West Point beach area in Discovery Park to close for restoration work
On Tuesday, October 1, 2013, Seattle Parks and Recreation will begin work to protect the West Point beach and historic lighthouse in Discovery Park. The work involves adding riprap and additional shoreline protection. The majority of the beach will remain open to the public during the construction. Only the immediate area around the lighthouse, where the construction activities are focused, will be closed to the public. Parks expects to complete the construction by the week of October 14, 2013.
West Point is the westerly-most point in Discovery Park. This area is the site of a King County Metro sewage treatment plant and historic lighthouse. In 2012, storms and high tides caused extensive beach erosion to the area.
There are currently two distinct systems of riprap armoring at West Point; one was placed at the beach by the Coast Guard and another was placed by King County slightly inland during the expansion of the sewage treatment plant. The systems are separate and the lack of connectivity exacerbated the 2012 storm damage and threatened the integrity of the area adjacent to the lighthouse.
Portions of the existing riprap segments will be removed and new riprap section will be created to connect both structures. The alignment of the new riprap has been chosen to minimize encroachment onto the existing beach and the majority of the new structure will be placed above the current mean higher high water (MHHW) elevation. In addition to the added riprap, the eroded beach will be cut back at a gentle slope and beach grass will be planted in sand at the top of the slope and along the West Point beach.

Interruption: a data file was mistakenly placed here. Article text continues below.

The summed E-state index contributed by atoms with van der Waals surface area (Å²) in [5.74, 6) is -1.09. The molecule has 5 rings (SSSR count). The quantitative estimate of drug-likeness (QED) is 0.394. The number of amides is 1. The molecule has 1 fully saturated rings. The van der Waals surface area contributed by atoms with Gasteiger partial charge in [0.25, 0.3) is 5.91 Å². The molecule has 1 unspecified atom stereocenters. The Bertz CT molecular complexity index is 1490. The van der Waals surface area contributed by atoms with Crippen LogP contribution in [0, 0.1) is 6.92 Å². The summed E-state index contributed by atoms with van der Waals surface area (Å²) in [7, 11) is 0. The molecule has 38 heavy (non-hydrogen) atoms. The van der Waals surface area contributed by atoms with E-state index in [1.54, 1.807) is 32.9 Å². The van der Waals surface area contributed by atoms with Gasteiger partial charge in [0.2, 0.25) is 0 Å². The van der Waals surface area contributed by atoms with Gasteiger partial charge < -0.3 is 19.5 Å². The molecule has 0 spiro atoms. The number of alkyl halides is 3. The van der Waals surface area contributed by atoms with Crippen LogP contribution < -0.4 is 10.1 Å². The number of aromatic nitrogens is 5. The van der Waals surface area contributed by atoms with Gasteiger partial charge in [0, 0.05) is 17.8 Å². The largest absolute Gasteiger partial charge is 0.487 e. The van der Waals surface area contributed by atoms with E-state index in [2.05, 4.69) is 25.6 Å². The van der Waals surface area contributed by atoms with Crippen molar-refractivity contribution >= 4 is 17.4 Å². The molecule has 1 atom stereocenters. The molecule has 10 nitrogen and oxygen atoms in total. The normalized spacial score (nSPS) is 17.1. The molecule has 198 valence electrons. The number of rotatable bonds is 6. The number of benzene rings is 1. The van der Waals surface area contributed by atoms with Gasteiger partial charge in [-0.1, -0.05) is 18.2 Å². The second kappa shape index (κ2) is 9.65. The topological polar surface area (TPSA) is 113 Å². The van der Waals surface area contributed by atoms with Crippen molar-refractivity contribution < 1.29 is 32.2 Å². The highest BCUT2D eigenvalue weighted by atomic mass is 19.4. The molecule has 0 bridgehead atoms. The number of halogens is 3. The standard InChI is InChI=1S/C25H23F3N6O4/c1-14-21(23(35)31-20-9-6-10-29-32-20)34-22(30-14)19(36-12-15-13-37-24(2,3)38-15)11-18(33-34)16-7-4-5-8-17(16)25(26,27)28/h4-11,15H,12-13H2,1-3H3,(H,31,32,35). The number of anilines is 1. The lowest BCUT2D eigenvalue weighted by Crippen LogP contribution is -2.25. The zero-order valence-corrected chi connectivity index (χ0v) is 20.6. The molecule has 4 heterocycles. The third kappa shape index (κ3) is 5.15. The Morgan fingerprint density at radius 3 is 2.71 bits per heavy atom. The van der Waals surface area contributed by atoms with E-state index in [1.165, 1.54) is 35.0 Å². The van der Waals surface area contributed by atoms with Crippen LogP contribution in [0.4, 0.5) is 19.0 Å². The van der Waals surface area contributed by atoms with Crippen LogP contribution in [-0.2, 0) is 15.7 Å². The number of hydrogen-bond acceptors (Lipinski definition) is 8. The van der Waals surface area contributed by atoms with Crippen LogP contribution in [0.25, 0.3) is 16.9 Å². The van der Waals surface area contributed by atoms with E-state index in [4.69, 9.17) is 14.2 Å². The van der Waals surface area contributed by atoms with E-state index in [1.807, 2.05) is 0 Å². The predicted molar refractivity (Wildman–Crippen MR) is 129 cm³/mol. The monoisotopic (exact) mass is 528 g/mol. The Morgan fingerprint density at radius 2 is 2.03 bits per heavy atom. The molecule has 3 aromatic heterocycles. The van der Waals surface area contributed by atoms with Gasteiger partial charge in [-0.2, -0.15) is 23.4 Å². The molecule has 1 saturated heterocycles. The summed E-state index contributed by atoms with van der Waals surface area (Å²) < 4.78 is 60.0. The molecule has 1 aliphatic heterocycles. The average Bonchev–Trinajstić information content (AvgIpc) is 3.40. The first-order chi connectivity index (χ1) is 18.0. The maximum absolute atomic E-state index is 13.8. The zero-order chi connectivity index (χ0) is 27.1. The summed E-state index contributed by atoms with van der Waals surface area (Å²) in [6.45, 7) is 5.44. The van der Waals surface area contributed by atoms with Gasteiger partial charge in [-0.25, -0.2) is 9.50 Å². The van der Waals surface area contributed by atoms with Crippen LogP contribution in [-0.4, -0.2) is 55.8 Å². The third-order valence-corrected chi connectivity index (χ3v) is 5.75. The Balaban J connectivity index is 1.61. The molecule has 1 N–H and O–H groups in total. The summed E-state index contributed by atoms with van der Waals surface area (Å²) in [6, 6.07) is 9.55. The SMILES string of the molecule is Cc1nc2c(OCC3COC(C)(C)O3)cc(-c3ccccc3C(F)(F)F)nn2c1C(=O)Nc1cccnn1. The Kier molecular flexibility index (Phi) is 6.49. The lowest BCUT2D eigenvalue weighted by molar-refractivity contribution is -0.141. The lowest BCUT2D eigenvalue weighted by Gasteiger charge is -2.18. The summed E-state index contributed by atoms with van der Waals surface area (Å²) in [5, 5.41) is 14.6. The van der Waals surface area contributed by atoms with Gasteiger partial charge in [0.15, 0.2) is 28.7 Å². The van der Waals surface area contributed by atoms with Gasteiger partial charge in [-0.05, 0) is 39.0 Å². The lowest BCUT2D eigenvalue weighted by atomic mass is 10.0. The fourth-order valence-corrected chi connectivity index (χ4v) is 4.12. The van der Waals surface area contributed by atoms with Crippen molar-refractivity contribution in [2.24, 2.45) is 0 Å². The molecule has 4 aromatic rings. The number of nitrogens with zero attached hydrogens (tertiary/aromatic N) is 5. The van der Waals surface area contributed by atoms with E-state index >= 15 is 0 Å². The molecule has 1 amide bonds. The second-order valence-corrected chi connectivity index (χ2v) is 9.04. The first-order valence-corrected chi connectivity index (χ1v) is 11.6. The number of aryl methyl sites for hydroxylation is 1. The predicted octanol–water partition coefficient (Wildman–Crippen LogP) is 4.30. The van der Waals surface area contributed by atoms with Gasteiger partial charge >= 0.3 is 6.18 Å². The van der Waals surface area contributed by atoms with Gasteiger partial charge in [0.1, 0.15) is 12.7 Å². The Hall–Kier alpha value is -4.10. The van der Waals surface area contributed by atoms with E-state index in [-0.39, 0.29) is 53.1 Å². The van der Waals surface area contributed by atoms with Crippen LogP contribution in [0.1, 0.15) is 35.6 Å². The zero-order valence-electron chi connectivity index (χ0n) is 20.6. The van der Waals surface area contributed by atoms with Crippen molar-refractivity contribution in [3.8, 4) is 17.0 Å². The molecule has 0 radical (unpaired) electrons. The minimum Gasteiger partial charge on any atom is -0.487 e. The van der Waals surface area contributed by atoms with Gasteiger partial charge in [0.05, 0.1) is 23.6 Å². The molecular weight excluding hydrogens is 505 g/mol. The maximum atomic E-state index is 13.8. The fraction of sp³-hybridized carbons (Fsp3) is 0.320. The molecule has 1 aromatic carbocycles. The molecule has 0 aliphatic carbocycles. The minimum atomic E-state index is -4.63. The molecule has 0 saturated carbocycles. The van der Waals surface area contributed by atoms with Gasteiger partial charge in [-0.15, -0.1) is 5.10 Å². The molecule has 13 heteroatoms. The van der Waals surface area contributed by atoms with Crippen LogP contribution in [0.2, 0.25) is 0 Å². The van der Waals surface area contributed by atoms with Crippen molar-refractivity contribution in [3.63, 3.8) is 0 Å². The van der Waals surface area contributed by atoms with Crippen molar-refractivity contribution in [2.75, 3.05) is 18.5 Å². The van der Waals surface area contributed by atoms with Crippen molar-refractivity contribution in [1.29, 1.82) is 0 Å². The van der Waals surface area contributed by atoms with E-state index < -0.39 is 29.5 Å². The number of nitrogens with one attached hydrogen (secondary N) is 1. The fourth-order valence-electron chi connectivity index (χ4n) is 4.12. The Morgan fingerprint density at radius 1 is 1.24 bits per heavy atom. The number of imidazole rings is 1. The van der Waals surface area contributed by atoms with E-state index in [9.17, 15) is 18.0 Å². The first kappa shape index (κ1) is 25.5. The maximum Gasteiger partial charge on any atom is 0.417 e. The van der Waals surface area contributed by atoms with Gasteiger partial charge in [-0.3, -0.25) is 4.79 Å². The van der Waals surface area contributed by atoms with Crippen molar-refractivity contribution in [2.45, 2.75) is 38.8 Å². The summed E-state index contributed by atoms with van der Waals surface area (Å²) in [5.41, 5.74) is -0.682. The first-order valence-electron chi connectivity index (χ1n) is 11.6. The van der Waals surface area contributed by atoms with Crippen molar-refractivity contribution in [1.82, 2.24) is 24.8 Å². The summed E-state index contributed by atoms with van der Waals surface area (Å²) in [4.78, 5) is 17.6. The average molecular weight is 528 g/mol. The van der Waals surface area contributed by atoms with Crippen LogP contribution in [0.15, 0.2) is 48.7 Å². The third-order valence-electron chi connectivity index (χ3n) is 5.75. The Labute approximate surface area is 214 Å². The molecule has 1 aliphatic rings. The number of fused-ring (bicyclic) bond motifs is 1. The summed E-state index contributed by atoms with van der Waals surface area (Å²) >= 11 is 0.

The West Point Light house, originally established in 1881, is both a City Landmark and on the National Register of Historic Places. Parks recently completed renovations of this historic site, which included reroofing and exterior restoration. The Coast Guard continues to operate the navigational aide on the lighthouse, though the lighthouse is owned by Parks.
For more information about the project, contact David Graves, Senior Planner Seattle Parks and Recreation. 206-684-7048 or David.firstname.lastname@example.org
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